Although many epidemiological investigations show that multiple biomarkers are associated with complex diseases, the ability of traditional observational studies in determining whether these factors are causal is limited. Mendelian randomization (MR) is an emerging method to evaluate the causal relationship between exposures and outcomes by using genetic variants.[14] Because genetic variants are obtained before birth, genetic markers are good risk factors due to their independence from confounding factors. Over the past decade, MR studies have provided important new insights into disease etiology, especially in cardiovascular diseases. Many related studies have focused on the causal relationships between the biomarkers and coronary artery disease (CAD): C reactive protein (CRP) was only a noncausal inflammation biomarker for CAD, and low-density lipoprotein cholesterol (LDL-C) was a causal risk factor for CAD.[15–18] Formerly, MR analyses were called single-sample MR or one-sample MR because they were generally carried out using instruments, exposure, and outcome that were assessed in the same sample; however, it is often either too difficult or too expensive to measure both the exposure and outcome in the same sample. Researchers later termed the MR analyses as two-sample MR because they were carried out by measuring the exposure and outcome in different samples. Since then, the scope of MR analysis has been expanded, and MR studies continue to gain popularity.[19] Until now, genome-wide association studies (GWASs) achieved great success in discovering the genetic risk loci for complex diseases. With increasing GWAS data being readily available and free, a two-sample MR study can be carried out on publicly available GWAS summary data, which is of great value to researchers.[20,21] Interestingly, recent large-sample GWASs from the UK Biobank have reported some genetic susceptibility loci for both insomnia symptoms and CAD. Although epidemiological studies suggested that insomnia symptoms are independently associated with the incidence of cardiovascular diseases, whether it is causative or not is still unknown. Here, we carried out a two-sample MR study to explore the exact causal relationship between insomnia and CAD using public GWAS summary data.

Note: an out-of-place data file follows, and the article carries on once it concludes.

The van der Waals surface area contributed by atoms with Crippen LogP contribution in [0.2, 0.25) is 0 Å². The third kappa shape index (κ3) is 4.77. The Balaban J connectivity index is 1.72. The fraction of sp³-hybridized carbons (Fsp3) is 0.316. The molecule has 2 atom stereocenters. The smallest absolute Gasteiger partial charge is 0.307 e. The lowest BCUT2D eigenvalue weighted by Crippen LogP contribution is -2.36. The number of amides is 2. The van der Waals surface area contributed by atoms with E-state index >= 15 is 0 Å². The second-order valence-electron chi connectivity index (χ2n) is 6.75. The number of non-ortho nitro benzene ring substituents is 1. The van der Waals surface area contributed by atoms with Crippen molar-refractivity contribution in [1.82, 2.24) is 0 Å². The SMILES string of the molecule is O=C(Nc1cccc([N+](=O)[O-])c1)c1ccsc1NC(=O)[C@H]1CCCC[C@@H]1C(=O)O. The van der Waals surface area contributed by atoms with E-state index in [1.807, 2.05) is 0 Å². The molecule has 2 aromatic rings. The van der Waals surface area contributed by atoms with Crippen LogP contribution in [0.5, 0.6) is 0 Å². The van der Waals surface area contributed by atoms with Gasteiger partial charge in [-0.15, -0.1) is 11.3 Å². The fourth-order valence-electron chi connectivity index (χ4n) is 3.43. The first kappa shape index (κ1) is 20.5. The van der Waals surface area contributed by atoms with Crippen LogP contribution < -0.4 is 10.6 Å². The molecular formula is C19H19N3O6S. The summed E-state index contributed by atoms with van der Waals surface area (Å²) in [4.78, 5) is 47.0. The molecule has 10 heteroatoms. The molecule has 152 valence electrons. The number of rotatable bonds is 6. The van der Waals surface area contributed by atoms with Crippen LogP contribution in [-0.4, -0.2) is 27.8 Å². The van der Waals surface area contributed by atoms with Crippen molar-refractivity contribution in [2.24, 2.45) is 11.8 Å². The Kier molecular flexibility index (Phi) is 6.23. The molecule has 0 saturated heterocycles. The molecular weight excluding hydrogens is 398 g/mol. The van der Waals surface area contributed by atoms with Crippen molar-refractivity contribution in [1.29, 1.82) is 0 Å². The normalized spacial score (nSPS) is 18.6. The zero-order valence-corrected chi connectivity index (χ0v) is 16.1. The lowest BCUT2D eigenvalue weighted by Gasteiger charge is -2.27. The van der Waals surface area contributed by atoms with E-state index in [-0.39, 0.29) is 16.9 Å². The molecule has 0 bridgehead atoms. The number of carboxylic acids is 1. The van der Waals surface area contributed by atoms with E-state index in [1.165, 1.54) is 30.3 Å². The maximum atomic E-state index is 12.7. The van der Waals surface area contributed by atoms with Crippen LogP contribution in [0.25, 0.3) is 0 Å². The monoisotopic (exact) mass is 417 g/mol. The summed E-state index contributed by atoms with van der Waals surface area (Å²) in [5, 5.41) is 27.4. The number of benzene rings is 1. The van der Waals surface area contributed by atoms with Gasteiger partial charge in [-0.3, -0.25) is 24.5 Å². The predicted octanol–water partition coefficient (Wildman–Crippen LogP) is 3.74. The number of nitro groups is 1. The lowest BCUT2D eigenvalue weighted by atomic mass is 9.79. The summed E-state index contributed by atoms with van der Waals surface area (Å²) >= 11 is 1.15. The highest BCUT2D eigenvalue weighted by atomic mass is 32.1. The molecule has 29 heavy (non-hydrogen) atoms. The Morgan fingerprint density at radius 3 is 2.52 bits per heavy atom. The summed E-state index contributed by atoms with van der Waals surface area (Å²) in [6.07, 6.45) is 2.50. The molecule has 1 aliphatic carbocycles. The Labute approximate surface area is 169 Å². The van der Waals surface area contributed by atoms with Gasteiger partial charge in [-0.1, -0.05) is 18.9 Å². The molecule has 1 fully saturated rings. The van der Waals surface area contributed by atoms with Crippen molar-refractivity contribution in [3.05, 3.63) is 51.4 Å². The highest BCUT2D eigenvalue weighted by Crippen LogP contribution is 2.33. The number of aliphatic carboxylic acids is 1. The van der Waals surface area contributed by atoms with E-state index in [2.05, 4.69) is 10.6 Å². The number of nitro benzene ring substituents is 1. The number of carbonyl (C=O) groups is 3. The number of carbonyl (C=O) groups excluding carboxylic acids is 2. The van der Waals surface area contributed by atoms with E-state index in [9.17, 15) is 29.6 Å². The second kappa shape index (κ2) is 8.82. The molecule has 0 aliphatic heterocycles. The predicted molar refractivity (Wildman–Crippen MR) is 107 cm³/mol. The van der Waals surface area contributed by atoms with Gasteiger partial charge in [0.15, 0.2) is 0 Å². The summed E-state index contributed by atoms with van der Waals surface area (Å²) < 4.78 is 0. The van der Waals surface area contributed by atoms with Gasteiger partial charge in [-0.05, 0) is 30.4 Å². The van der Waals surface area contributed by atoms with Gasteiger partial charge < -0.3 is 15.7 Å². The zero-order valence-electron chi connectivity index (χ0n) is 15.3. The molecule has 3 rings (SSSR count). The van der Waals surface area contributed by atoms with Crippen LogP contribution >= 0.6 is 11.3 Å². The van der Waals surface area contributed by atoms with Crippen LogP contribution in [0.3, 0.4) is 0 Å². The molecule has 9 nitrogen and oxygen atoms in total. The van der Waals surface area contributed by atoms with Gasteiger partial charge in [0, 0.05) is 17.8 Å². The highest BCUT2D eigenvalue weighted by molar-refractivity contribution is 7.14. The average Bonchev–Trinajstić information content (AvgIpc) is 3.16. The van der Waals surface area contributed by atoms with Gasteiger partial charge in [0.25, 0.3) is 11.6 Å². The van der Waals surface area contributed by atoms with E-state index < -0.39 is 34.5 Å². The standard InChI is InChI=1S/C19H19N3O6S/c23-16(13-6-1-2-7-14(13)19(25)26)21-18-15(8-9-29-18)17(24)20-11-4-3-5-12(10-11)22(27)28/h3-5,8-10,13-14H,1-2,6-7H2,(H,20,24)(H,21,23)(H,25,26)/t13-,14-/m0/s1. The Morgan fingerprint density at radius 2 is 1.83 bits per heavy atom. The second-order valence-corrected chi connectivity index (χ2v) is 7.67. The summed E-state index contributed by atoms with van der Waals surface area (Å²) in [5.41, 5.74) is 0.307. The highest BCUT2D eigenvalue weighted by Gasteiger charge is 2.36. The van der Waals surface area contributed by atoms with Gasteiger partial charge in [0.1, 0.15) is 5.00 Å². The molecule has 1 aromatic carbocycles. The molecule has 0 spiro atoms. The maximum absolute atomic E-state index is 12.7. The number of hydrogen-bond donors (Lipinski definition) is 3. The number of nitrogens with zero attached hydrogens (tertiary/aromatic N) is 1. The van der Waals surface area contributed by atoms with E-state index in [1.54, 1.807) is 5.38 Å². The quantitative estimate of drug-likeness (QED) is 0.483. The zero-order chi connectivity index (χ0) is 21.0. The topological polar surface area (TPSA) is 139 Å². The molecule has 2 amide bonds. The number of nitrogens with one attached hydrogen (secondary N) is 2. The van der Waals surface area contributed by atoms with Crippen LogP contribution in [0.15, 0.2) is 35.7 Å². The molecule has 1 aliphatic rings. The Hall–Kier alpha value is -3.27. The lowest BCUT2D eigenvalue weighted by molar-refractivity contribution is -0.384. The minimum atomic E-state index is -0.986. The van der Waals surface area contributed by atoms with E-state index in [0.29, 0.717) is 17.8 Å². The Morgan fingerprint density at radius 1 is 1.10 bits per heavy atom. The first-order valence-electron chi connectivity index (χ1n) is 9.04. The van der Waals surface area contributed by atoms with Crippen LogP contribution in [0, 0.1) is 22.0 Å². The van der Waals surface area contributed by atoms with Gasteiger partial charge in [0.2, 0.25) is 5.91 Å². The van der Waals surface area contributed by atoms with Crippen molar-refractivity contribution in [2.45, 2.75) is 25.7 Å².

Methods

Study design

A two-sample bidirectional MR analysis was carried out using publicly available GWAS summary data [Figure 1], to reveal the causal relationship between insomnia and CAD.[22,23] The two-sample bidirectional MR analysis is an emerging and effective method to test the causal assumption in epidemiology, and researchers could profit from its tremendous sample sizes. Single nucleotide polymorphisms (SNPs) that were identified to be susceptible to insomnia in previous GWASs (P < 5.0 × 10−8) were selected as instrumental variables to evaluate the causal influence of insomnia on CAD risk [Figure 1]. Cases and non-cases were diagnosed by the physician according to the relevant guidelines with the clinical data. To evaluate the potential pleiotropy of the selected insomnia-related SNPs that may exert on CAD via other CAD risk factors, we also analyzed data on the association of selected insomnia SNPs with a range of CAD risk factors: fasting insulin (FI), fasting glucose (FG), diastolic blood pressure (DBP), systolic blood pressure (SBP), triglycerides (TG), total cholesterol (TC), high-density lipoprotein cholesterol (HDL-C), LDL-C, type 2 diabetes mellitus (T2D), body mass index (BMI) and BMI-adjusted waist-to-hip ratio (WHR). Considering that the genetic risk for CAD events may also be a causal factor for insomnia symptoms, we performed an opposite direction MR analysis.